TBILISI (Reuters) - Georgia on Wednesday accused Russia of sending fighter jets into its airspace to undermine a visit by U.S. Secretary of State Condoleezza Rice, who is expected to signal firm support for the pro-Western state.
A U.S. official traveling with Rice to Tbilisi said a simmering confrontation between Georgia and Russia over two breakaway regions could lead to a catastrophe, and that Moscow should realize it is no longer Georgia’s imperial master.
Russia made no comment on the allegations it had flown into Georgian airspace. Russia’s foreign ministry said Tbilisi was stoking tensions in the volatile region by orchestrating acts of violence in the separatist regions.
The two regions -- Abkhazia and South Ossetia -- lie in an arc of land the West sees as a vital route for exporting oil from the Caspian Sea to world markets, and where Washington and Moscow are competing for influence.
Rice arrived in Georgia’s capital, Tbilisi on Wednesday. She was to meet Georgian President Mikheil Saakashvili over dinner, and have more talks on Thursday.
“Russia needs to realize that the empire is gone. Austria-Hungary is not coming back. The Ottoman empire is not coming back and the Soviet empire is not coming back,” the U.S. official, who did not want to be identified, told reporters.
“It’s our belief that a military cycle of confrontation will simply develop a momentum of its own and could lead to a catastrophe in the region,” he said on board Rice’s plane.
Asked what he meant he said: “A renewed cycle of fighting, which would be horrific.”
The deputy commander of Georgia’s military, Zurab Pochkua, said four Russian jets had spent a total of 40 minutes in the air over South Ossetia on Tuesday night.
A spokesman for Russia’s air force declined to make an immediate comment. Russia has denied allegations in the past that its jets flew into Georgian airspace.
Officials in Tbilisi said Russia was ratcheting up tension because it wanted to sabotage talks they said Rice would be having on new proposals for resolving the separatists conflicts.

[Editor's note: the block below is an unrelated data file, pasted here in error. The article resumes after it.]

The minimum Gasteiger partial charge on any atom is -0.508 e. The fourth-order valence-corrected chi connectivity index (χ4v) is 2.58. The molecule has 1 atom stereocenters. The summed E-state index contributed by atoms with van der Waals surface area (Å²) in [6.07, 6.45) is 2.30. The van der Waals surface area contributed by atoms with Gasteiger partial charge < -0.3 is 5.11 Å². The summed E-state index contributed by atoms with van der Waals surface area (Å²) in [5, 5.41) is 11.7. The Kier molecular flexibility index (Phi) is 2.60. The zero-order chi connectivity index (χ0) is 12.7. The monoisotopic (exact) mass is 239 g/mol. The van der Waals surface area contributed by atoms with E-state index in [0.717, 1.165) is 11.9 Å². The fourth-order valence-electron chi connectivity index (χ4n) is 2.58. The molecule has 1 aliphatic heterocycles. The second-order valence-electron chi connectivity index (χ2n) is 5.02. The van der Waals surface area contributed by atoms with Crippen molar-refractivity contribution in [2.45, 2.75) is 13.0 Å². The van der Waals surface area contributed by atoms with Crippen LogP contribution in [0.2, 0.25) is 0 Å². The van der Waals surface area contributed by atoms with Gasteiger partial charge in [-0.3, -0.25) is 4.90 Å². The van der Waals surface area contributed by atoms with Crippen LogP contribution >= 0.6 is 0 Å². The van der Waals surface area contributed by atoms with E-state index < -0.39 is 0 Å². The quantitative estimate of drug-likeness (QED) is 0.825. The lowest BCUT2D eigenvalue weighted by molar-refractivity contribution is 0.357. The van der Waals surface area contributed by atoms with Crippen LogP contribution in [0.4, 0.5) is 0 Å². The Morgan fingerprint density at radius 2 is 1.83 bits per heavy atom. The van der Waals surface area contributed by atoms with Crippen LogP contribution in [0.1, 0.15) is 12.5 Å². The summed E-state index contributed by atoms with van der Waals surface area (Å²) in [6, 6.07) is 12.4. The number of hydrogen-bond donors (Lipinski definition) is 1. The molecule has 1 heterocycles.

“It’s a well-known policy of the Russian Federation to arrange provocations to coincide with high-level diplomatic activities,” Georgian Foreign Minister Ekaterine Tkeshelashvili told reporters.
Earlier, Russia accused Georgia in the most explicit form to date of being behind attacks this month including a cafe bomb in Abkhazia that killed four people and an exchange of fire in South Ossetia that killed two separatists.
“THREAT TO PEACE”
The two regions are internationally recognized as part of Georgia but threw off Tbilisi’s control in separatist wars in the 1990s and now run their own affairs with Russian support.
“The actions of Tbilisi present a real threat to peace and security in the South Caucasus and put the region on the edge of a new armed conflict with unpredictable consequences,” Russia’s Foreign Ministry said in a statement.
Georgia this year accused Russia of trying to annex the two breakaway regions after Moscow reinforced its peacekeeping troops in Abkhazia and established semi-official ties with the separatists.
Speaking in Bulgaria before she flew to Tbilisi, Rice said the United States regarded Georgia’s territorial integrity to be inviolable -- a clear signal to Moscow.
Additional reporting by James Kilner and Tatiana Ustinova in Moscow and Niko Mchedlishvili in Tbilisi; writing by Christian Lowe; editing by Jon Boyle
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